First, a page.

In particular, visceral adiposity is associated with pediatric NAFLD; data show that for every 5-cm increase in waist circumference in obese children or adolescents there is an odds ratio of 1.4 for predicting ultrasound-detected liver steatosis.7 The central role of overnutrition and obesity, and in particular visceral adiposity, in the development of NAFLD is associated with a cascade of mechanisms associated with disease development, including insulin resistance, metabolic syndrome, change in lipogenesis, and obstructive sleep apnea.1 Other processes suggested in the pathogenesis of disease involve mitochondrial dysfunction, which is seen as playing a key role in NASH independent of insulin resistance and its consequences, as well as the possibility of a genetic predisposition. Increasing evidence is also pointing to an association between cytokines and adipokines and the mechanism involved with liver damage and repair in fatty liver. Plasma cytokeratin-18 (CK-18), which is a marker of increased hepatocyte apoptosis, has become particularly interesting as a cytokine that may be useful as a biomarker for NASH in children.8

A “2-hit” model or theory has been proposed to describe the pathogenesis of NAFLD based on the recognition that steatosis can be a reversible process and that whether a patient progresses to irreversible liver damage and fibrosis is determined by whether or not they develop steatohepatitis.9,10 In this model, the first hit in the development of NAFLD is an excessive hepatocyte triglyceride accumulation resulting from insulin resistance and the second hit involves an inflammatory injury to the liver possibly by oxidative stress, associated lipid peroxidation, and cytokines (primarily tumor necrosis factor-alpha or endotoxin).10-12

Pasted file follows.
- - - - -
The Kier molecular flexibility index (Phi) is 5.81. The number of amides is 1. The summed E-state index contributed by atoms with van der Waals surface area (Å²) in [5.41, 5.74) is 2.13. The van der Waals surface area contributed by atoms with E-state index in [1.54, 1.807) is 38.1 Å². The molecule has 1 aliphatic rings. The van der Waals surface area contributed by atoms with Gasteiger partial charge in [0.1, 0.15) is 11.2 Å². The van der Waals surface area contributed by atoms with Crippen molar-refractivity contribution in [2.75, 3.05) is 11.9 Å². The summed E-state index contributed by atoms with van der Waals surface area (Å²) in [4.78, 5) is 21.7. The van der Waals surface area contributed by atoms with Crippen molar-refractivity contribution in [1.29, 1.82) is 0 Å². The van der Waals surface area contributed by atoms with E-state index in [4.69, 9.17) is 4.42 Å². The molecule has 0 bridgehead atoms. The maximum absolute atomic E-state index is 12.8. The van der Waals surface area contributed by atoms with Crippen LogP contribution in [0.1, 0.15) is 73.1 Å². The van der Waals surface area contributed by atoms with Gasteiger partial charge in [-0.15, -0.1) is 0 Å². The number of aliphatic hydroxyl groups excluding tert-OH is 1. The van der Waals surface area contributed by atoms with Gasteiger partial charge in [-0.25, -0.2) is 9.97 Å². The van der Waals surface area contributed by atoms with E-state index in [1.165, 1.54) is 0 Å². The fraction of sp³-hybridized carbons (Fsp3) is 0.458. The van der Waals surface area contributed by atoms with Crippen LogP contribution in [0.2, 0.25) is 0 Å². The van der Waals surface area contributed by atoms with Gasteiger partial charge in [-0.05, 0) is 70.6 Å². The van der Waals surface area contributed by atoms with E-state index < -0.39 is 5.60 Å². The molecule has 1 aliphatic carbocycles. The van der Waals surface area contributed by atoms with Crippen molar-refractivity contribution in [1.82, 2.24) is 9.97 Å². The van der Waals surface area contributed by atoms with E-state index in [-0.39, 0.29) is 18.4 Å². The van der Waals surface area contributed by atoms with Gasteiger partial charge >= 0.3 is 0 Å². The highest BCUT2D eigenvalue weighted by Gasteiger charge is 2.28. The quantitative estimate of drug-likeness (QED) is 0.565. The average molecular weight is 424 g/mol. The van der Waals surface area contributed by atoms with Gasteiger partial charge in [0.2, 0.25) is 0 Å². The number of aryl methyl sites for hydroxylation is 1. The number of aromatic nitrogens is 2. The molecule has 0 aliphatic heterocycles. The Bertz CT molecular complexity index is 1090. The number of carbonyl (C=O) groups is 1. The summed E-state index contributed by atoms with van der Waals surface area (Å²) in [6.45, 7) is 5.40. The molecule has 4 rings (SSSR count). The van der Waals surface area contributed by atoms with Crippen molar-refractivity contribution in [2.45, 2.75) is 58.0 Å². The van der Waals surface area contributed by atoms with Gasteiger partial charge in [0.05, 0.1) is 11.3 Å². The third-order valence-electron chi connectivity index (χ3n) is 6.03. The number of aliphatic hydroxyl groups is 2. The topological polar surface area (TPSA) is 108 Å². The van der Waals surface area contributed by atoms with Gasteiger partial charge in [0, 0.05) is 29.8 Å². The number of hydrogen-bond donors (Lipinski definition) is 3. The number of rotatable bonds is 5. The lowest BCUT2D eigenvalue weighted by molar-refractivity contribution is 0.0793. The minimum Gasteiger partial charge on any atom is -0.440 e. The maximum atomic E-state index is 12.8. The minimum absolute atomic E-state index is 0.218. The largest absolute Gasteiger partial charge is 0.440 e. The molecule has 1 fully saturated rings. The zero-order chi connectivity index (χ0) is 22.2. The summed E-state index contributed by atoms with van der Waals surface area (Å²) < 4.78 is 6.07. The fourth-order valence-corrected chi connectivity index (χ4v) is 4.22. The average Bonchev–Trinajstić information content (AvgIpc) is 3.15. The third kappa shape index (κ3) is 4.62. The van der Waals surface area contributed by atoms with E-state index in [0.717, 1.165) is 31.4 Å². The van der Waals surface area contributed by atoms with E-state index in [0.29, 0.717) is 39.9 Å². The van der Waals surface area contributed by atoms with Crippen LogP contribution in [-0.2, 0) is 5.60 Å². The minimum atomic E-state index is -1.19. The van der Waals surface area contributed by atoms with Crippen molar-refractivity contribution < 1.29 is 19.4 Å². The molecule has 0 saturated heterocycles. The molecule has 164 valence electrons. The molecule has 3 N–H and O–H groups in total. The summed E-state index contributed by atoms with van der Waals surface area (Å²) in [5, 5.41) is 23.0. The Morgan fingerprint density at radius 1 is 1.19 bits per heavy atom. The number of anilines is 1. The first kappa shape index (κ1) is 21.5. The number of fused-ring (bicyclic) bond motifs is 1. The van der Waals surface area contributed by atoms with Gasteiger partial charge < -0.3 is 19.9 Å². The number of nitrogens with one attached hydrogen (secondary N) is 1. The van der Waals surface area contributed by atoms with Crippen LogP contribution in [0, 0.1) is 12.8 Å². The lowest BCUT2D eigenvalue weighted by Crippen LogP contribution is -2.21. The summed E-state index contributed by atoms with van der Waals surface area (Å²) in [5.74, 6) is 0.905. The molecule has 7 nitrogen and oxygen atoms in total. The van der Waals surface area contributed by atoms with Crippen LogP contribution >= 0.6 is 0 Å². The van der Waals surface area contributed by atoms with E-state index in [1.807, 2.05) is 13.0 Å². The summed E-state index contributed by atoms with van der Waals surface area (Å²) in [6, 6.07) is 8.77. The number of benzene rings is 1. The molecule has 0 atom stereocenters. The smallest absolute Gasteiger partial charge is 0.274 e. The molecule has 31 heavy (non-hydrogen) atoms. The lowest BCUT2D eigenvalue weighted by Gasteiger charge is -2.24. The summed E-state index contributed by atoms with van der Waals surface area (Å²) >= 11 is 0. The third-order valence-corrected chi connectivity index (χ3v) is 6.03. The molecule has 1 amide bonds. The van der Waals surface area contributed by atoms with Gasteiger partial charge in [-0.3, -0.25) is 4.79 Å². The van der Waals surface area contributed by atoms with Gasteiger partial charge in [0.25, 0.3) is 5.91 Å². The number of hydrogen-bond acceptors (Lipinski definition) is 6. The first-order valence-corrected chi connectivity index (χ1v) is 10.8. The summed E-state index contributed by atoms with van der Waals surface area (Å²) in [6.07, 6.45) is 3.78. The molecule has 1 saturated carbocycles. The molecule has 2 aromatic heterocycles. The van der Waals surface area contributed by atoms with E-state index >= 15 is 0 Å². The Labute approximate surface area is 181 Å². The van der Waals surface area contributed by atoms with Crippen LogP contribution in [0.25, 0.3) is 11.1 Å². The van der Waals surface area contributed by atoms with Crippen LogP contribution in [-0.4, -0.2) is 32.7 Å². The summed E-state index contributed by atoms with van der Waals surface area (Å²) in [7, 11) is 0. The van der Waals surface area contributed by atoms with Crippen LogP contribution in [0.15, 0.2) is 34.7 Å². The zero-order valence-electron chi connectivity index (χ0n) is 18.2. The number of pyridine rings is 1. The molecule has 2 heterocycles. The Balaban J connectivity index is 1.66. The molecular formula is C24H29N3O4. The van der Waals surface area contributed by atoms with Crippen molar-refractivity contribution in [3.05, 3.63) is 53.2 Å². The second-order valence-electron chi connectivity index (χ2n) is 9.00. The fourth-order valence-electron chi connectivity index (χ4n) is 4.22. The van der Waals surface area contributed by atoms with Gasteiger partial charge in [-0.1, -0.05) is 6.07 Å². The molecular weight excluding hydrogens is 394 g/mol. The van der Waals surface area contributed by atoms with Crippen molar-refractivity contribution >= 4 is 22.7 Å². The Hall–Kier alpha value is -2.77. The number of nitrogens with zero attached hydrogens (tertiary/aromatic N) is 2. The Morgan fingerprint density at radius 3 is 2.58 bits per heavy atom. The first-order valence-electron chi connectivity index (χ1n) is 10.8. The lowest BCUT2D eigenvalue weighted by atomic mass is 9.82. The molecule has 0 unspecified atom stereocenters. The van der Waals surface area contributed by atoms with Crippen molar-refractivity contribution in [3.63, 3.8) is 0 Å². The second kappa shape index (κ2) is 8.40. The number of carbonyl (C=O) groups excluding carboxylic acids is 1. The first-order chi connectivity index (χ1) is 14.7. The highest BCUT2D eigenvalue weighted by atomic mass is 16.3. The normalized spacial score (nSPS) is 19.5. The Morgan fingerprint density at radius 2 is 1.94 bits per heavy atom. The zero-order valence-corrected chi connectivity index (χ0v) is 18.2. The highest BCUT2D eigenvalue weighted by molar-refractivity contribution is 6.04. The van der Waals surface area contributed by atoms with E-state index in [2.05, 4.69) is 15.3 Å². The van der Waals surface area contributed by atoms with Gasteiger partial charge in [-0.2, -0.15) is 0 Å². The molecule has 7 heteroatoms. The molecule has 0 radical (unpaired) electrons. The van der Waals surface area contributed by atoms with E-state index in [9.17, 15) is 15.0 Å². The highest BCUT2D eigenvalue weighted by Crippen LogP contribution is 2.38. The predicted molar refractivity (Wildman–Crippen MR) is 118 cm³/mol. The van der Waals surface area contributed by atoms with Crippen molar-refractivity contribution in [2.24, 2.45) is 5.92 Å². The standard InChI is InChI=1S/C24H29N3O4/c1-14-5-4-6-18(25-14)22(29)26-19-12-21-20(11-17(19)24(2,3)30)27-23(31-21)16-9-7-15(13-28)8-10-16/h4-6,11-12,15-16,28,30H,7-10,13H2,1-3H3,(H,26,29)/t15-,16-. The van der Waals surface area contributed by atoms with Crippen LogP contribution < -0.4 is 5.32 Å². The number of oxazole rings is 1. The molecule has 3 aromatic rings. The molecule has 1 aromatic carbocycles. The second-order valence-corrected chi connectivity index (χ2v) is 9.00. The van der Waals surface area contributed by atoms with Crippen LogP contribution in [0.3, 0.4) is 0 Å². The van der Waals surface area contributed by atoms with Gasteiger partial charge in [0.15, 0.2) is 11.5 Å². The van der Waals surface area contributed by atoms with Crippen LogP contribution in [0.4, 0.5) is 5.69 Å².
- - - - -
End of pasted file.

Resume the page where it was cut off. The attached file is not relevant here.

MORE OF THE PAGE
Children with NAFLD are often asymptomatic or present with mild symptoms such as fatigue, malaise, and vague abdominal pain.1,7 On physical presentation, some children with NAFLD may present with mild-to-moderate hepatomegaly with right upper-quadrant tenderness. Most children with NAFLD will present as overweight or obese, particularly with visceral adiposity, making liver palpation challenging.4 In addition to obesity and being overweight, many children will present with acanthosis nigricans that suggests the presence of insulin resistance. Studies show that up to half of all children with NASH present with acanthosis nigricans.1

Currently there are no screening guidelines to help health care providers diagnose NAFLD in children. Liver biopsy remains the gold standard for making the definitive diagnosis of NASH, but it is not well suited for screening or monitoring children because of its invasive nature, cost, and complications.4 As such, primary care physicians and other health care providers need alternative tools to help make the differential diagnosis in children, including biochemical tests and imaging studies. A number of noninvasive biomarkers of disease are also being studied for their predictive potential. Following is a brief description of these diagnostic tools.

Biochemical tests. Several biochemical tests have been evaluated to help provide information on the potential presence and severity of NAFLD in children, including liver function tests and insulin resistance tests.1,4,7 The most common finding on laboratory studies is a mild-to-moderate elevation of serum alanine aminotransferase (ALT).4 The use of ALT is not considered a good diagnostic marker for NAFLD, however, given its low sensitivity.7,13 Similarly, mildly elevated levels of alkaline phosphates or gamma glutamyl transpeptidase (GGT) have been associated with NAFLD, but these do not indicate the severity of steatosis or hepatic fibrosis.13

Insulin resistance tests may provide information to identify children and adolescents with NAFLD, with some data suggesting that hyperinsulinemia may represent the first pathogenic hit of NAFLD.7 As a single predictor of NAFLD, however, hyperinsulinemia is insufficient given its low specificity. Hypertriglyceridemia, atherogenic lipid profile, and uric acid all have been reported as potential biochemical markers of disease. More studies are needed to identify the best criteria for insulin resistance among the tests available and to determine the exact cutoff measures needed for standard reference.1